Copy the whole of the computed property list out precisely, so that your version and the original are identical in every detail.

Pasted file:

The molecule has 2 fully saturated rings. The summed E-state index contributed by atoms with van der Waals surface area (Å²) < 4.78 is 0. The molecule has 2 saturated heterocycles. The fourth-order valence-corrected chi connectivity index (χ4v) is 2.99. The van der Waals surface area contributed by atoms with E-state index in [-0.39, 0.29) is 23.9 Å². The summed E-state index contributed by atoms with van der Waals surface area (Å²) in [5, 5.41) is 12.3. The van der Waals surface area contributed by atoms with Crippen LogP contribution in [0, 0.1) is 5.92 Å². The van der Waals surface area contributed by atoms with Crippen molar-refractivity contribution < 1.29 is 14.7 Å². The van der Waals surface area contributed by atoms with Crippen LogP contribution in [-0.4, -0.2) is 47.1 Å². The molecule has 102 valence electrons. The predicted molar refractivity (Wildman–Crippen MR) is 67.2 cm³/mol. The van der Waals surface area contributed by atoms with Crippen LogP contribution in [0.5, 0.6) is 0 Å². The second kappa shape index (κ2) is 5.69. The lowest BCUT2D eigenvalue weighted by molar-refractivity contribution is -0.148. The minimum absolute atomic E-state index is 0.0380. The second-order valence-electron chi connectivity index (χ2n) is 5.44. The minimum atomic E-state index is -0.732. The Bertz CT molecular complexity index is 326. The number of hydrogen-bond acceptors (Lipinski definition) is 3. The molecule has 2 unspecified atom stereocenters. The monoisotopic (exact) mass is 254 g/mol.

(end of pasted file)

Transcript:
The molecule has 2 fully saturated rings. The summed E-state index contributed by atoms with van der Waals surface area (Å²) < 4.78 is 0. The molecule has 2 saturated heterocycles. The fourth-order valence-corrected chi connectivity index (χ4v) is 2.99. The van der Waals surface area contributed by atoms with E-state index in [-0.39, 0.29) is 23.9 Å². The summed E-state index contributed by atoms with van der Waals surface area (Å²) in [5, 5.41) is 12.3. The van der Waals surface area contributed by atoms with Crippen LogP contribution in [0, 0.1) is 5.92 Å². The van der Waals surface area contributed by atoms with Crippen molar-refractivity contribution < 1.29 is 14.7 Å². The van der Waals surface area contributed by atoms with Crippen LogP contribution in [-0.4, -0.2) is 47.1 Å². The molecule has 102 valence electrons. The predicted molar refractivity (Wildman–Crippen MR) is 67.2 cm³/mol. The van der Waals surface area contributed by atoms with Crippen LogP contribution in [0.5, 0.6) is 0 Å². The second kappa shape index (κ2) is 5.69. The lowest BCUT2D eigenvalue weighted by molar-refractivity contribution is -0.148. The minimum absolute atomic E-state index is 0.0380. The second-order valence-electron chi connectivity index (χ2n) is 5.44. The minimum atomic E-state index is -0.732. The Bertz CT molecular complexity index is 326. The number of hydrogen-bond acceptors (Lipinski definition) is 3. The molecule has 2 unspecified atom stereocenters. The monoisotopic (exact) mass is 254 g/mol.